By Dave Avolio, WCADP Board Vice-President

The Starvin’ for Justice Fast and Vigil is an annual event in Washington, DC. This event takes place on the sidewalk in front of the U.S. Supreme Court from June 29 to July 2 each year. These dates are particularly significant because the Supreme Court handed down the Furman v. Georgia decision on June 28, 1972, which made the death penalty unusable. Then, on July 2, 1976, the court ruled in Gregg v. Georgia that executions could resume. This year also marks the 35th anniversary of the first execution of the post Gregg decision.

Dozens of anti-death penalty activists come regularly from across the U.S. and Canada to join together for public education and outreach at the steps of the Supreme Court. “This is a great experience and training ground for people who want to practice, or become very adept, at talking about the death penalty,” says WCADP Board Vice-President Dave Avolio, who attends this vigil every year as well as takes a leadership role in organizing the event. Tens of thousands of tourists, from all over the U.S. and the world, pass by our vigil and table, so the opportunity for public witness and dialogue at a real grassroots level is invaluable to the movement. And, this is an excellent opportunity to meet other abolitionists and to “recharge your batteries.”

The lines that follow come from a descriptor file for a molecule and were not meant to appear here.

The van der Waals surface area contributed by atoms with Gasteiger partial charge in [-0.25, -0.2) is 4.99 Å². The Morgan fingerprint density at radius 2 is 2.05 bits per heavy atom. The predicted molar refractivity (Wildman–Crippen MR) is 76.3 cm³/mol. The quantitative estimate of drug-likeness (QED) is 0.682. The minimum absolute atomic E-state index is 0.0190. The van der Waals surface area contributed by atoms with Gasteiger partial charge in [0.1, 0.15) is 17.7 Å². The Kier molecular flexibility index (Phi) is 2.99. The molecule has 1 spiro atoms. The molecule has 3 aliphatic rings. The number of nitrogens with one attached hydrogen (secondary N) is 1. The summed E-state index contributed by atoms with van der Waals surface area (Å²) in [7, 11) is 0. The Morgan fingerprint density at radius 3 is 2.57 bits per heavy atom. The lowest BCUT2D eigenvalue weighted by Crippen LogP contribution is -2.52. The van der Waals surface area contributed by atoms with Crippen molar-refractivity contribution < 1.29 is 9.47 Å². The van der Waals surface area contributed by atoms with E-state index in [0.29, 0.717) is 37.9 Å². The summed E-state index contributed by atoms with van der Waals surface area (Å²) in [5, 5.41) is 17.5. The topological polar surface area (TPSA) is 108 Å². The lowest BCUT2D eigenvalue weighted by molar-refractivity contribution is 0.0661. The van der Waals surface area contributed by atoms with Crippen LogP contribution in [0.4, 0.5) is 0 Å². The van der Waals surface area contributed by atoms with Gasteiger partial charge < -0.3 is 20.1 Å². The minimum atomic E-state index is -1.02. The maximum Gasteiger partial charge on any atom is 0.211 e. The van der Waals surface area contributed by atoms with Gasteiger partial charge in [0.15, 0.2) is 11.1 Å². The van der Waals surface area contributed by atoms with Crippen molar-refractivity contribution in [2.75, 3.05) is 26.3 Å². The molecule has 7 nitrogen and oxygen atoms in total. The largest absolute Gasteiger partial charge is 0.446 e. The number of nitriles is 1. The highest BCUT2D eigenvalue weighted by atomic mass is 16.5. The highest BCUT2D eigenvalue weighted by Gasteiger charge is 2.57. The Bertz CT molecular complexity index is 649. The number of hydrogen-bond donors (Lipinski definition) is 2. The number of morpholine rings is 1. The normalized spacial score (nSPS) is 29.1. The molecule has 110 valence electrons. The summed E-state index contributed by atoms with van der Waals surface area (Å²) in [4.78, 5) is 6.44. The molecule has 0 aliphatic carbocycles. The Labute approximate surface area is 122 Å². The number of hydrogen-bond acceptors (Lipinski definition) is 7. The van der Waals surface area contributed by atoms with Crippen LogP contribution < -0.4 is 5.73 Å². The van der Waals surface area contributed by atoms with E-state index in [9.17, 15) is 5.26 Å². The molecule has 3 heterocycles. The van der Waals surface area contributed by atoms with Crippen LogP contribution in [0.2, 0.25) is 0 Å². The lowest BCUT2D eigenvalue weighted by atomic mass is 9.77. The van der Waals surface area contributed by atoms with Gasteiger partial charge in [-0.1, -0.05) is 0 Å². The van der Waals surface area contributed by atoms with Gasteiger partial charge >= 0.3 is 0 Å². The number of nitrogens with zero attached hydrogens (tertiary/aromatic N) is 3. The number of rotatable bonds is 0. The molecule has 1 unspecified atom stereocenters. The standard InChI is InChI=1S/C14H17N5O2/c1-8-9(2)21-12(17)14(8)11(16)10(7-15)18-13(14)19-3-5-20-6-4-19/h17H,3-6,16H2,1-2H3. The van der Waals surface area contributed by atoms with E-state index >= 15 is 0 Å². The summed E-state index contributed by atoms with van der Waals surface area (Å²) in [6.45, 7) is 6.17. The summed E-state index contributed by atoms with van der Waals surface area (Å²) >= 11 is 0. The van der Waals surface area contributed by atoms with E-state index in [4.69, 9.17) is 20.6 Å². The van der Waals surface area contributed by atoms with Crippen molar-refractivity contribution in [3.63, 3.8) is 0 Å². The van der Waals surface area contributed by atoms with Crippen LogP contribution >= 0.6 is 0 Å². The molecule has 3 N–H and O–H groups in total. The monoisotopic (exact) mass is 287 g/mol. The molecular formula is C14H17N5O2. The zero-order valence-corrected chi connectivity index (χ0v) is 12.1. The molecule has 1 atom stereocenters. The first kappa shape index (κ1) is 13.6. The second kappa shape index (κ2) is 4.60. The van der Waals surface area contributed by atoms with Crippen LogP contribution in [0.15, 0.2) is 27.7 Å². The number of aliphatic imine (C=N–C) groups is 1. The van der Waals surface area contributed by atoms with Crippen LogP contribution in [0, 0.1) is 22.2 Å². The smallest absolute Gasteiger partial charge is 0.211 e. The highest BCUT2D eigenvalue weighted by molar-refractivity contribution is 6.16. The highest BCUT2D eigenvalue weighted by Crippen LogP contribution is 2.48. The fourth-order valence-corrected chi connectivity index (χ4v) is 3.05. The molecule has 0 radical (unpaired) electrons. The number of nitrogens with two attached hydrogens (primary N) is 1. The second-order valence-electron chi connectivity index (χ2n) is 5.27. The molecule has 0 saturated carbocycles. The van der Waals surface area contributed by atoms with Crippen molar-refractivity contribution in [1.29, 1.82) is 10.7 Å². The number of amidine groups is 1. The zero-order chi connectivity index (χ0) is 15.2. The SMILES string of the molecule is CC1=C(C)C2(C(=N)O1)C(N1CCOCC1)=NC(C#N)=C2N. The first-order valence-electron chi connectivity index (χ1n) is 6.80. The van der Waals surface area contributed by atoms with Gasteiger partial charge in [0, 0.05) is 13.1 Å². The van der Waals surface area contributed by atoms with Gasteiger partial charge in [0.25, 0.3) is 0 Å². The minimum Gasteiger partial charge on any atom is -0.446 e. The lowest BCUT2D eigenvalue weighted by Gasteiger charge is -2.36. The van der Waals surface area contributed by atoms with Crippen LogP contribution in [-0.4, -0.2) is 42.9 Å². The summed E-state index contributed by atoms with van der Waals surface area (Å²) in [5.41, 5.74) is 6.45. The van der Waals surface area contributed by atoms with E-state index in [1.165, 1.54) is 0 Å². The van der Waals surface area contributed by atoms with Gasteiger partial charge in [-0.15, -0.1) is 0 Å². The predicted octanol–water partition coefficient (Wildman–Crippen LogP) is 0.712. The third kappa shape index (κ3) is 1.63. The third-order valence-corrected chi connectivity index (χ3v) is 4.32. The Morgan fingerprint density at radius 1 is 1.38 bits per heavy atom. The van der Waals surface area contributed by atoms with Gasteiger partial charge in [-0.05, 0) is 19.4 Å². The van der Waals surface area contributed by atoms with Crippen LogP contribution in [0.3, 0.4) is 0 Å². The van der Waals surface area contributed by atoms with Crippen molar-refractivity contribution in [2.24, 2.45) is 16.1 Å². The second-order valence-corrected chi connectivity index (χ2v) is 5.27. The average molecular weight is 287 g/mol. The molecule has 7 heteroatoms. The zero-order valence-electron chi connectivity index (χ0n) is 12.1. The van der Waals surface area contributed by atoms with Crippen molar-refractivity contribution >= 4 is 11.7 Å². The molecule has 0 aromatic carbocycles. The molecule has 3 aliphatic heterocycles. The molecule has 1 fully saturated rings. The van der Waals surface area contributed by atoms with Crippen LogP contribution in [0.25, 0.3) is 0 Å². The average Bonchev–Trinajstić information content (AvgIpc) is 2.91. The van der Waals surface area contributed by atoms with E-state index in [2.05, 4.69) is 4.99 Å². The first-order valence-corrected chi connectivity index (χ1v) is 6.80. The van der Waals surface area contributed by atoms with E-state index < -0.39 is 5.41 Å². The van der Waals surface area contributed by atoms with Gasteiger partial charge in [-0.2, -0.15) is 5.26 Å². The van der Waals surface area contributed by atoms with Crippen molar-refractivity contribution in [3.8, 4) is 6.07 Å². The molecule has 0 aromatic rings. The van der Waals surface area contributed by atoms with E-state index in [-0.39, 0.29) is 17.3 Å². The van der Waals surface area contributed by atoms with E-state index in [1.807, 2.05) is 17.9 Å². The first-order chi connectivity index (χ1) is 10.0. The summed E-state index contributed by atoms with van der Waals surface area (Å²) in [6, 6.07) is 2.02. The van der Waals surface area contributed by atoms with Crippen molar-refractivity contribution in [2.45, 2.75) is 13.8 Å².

The vigil starts with a “last supper” on July 28 and a walk to the Supreme Court at midnight for a brief opening ceremony. Attendees gather each morning for a day of greeting the public, followed by an evening “teach in” (fasting is not mandatory, but most do in some form). There are several hotels in the area, but many take advantage of dormitory accommodations at a local homeless shelter with a nominal, optional cost.

For more information and application forms go to: Please be sure to register and let us know you are coming.

We’re looking forward to Starvin’ with ya!

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